Publications & reports
Pour que les Bashali fument le calumet de la paix
Rapport de Recherche Action Participative sur les conflits inter-paysans liés à la gestion des terres rurales en Chefferie des Bashali, dans le Territoire de Masisi (RDC), 2010–2014
Cette étude, menée à Masisi (Nord-Kivu), se situe dans le cadre du projet ‘Terre-Pouvoir-Identité’ reliant les conflits fonciers aux dynamiques socio-économiques, juridiques et politiques. L’hypothèse est que dans le contexte des droits fonciers précaires, les conflits fonciers de tous les jours contribuent à une perception négative entre les communautés.
The report is the result of several years of research led by Action Solidaire pour la Paix (ASP), with financial and technical support of the Life & Peace Institute (LPI).
The Masisi territory in North Kivu has been one of the epicentres of conflict in Eastern DRC. Most recently in 2012 and 2013, the M23 rebellion has made the headlines of international media. Largely escaping international attention, local conflicts continue in the Chefferie de Bashali, to the West of North Kivu’s capital Goma. The conflicts emerge in the context of the triangle of land, power and identity, described in previous reports in the Life & Peace Institute’s Great Lakes
Series and other DRC analysts as central to making sense of conflict and promoting peacebuilding in Eastern DRC. Many conflicts thus take an inter-community expression and evolve around issues relating to land access. In Bashali, a variety of actors with different interests related to land access interact in the production and reproduction of conflict.
The present report is the result of several years of research led by Action Solidaire pour la Paix (ASP), with financial and technical support of the Life & Peace Institute (LPI). It is an example of Participatory Action Research (PAR), a long-term inquiry process, where all parties involved in a destructive or intractable conflict are engaged in a process of analysing the multiplicity of interpretations of conflict causes and consequences and the identification of constructive actions for the future. Following an initial context analysis in 2008/09, which helped to focus the research questions, the research process from May 2010 to July 2013 combined classical field research (interviews, focus group discussions, document review and observation) with several participation mechanisms. Over the course of the process, for instance, 14 restitution workshops with representatives of farmers and herders, local authorities, civil society representatives and local deputies, among others, were conducted. These had the objective to share and discuss intermediary research results, enrich them, gather the reactions of the actors to those reports, and, as the process evolved, to sensitively prepare inter-community dialogue, which finally took place in August 2013. In total, 1,832 persons were involved in the data gathering and interpretation process.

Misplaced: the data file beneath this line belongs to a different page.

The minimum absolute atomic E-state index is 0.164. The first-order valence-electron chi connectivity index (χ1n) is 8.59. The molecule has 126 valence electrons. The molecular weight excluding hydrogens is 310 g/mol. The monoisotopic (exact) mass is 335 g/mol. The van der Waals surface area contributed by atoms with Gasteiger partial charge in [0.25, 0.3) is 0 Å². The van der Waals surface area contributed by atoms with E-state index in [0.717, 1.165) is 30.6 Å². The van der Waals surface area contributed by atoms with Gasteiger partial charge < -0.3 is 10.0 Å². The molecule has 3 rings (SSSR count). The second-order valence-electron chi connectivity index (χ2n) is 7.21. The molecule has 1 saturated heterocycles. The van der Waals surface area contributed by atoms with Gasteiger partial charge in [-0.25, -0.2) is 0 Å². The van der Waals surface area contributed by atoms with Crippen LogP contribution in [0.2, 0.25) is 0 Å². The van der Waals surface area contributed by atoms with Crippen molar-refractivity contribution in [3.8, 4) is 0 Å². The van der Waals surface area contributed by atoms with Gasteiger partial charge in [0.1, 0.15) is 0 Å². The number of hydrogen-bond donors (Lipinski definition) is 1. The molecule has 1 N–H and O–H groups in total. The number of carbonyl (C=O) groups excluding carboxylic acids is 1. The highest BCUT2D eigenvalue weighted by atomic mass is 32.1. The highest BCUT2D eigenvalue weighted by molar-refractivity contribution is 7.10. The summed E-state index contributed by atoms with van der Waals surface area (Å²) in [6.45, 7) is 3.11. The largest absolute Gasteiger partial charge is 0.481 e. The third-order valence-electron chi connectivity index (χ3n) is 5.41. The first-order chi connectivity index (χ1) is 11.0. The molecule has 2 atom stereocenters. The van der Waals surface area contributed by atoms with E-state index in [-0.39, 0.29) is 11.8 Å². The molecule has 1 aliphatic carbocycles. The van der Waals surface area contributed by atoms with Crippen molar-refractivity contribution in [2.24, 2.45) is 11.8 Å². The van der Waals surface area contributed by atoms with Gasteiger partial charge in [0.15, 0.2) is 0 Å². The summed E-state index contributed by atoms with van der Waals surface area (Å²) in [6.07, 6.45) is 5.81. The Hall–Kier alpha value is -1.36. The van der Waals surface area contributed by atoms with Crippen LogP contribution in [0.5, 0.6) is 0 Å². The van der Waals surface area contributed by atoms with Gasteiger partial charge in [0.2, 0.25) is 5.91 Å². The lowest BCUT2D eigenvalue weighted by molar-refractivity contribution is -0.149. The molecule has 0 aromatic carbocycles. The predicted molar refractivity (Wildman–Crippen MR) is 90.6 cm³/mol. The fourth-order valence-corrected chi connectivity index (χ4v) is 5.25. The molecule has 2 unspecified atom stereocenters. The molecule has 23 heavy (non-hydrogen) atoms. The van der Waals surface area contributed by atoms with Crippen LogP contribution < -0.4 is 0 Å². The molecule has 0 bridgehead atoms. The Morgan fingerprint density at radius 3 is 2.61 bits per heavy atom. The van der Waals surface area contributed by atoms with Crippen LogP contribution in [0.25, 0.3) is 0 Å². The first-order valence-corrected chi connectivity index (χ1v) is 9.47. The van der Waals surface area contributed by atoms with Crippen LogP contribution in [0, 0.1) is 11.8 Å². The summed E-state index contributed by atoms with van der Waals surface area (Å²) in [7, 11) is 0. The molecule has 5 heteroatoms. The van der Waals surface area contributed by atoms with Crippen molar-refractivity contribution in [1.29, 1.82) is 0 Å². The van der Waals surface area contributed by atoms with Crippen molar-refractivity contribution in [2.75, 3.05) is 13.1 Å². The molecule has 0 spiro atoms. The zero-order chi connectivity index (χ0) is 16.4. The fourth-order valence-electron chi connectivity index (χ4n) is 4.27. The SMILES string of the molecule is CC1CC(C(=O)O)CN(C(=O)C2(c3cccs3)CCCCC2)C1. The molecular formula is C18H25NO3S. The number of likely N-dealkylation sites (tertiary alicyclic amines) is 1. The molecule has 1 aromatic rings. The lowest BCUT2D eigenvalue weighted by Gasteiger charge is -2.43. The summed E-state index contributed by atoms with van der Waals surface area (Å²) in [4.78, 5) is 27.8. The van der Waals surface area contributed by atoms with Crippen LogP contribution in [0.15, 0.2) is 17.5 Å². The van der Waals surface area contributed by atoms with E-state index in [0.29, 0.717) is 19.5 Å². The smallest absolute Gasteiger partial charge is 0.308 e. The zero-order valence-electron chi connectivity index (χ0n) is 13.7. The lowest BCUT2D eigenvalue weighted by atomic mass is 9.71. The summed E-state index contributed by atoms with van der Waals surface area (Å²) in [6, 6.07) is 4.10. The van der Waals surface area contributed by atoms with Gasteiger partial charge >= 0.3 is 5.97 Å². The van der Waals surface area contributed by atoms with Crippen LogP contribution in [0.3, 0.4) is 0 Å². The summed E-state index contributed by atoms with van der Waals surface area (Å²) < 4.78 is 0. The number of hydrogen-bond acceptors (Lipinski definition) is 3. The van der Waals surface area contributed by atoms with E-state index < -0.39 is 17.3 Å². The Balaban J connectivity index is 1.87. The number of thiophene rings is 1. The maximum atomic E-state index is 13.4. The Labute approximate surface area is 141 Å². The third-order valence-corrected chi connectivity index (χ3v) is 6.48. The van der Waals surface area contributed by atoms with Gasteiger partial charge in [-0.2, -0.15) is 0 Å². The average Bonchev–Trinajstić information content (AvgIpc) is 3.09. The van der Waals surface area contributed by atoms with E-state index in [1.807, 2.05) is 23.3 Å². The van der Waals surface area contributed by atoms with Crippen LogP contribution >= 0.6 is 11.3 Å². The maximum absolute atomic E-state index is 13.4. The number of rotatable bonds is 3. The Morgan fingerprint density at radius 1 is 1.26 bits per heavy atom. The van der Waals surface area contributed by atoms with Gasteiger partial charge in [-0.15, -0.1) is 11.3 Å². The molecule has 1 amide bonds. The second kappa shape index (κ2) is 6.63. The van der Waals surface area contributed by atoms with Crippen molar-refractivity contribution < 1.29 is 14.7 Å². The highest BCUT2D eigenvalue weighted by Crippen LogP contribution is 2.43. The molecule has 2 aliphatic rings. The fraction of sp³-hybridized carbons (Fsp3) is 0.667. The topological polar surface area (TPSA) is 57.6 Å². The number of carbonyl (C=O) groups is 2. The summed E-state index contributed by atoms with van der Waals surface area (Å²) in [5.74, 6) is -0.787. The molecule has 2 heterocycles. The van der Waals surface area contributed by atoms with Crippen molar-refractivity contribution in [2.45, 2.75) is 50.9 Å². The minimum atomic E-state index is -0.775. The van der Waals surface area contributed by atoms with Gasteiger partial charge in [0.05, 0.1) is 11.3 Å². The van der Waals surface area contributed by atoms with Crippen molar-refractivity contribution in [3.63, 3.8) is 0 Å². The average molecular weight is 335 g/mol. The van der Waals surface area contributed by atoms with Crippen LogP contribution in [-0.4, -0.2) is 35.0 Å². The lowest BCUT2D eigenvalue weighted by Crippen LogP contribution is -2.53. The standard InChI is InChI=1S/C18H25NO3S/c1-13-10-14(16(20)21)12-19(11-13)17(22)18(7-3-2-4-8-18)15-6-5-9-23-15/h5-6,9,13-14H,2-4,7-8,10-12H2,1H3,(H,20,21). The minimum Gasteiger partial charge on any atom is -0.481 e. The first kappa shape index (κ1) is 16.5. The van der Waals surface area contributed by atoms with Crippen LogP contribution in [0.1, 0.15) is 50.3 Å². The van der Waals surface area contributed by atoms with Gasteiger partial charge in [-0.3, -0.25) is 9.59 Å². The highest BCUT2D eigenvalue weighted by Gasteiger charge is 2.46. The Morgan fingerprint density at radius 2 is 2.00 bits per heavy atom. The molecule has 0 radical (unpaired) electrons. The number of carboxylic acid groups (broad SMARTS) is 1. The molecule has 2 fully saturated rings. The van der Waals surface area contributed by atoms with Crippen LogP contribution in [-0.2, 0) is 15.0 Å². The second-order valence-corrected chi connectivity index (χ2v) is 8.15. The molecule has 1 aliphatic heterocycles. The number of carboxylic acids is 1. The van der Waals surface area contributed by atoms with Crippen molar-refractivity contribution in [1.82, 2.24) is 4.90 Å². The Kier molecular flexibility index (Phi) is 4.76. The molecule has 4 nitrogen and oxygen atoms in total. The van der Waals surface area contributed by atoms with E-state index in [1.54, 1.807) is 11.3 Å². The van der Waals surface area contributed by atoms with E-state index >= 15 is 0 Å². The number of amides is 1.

The present report provides an in-depth analysis of land conflict in the Chefferie de Bashali. Following the description of the methodology of the PAR, the second part of the report describes the contextual factors that have influenced the reproduction of land conflict between farmers and livestock herders and inter-community relations. Those include the historical development of the region, including waves of migration and the increase in pressure on available fertile land over the decades. The chapter also describes the evolution of the land regime, with traditional and modern land management systems coming into interplay. In chapter three, the report is zooming in to the conflict between farmers and livestock herders and presents its current form. This is the heart of the research report. Finally, in chapter four, the report analyses existing peacebuilding efforts in the area.
This report marks a critical step in ASP’s and LPI’s efforts for transforming conflict in the Masisi territory. It concludes the first phase of the process and gives way to more engagement, following an Action Plan for Conflict Transformation developed by community representatives during the Inter-community Dialogue, held in Goma in August 2013.
This publication is the accomplishment of the communities of the Chefferie de Bashali that participated to the research process. It would not have been possible without the commitment of ASP, operating in volatile times in one of the most conflict-ridden regions of Eastern DRC. This report is dedicated to the local actors that continue the search for nonviolent solutions. In addition, LPI also hopes that external actors engaging in North Kivu will utilise the report in order to create joint paths towards long-term peacebuilding.
Finally, I would also like to express my appreciation for the work of LPI’s staff in the accompaniment of the research process and the preparation of the publication of this report.
Jenny Svanberg Programme Director, LPI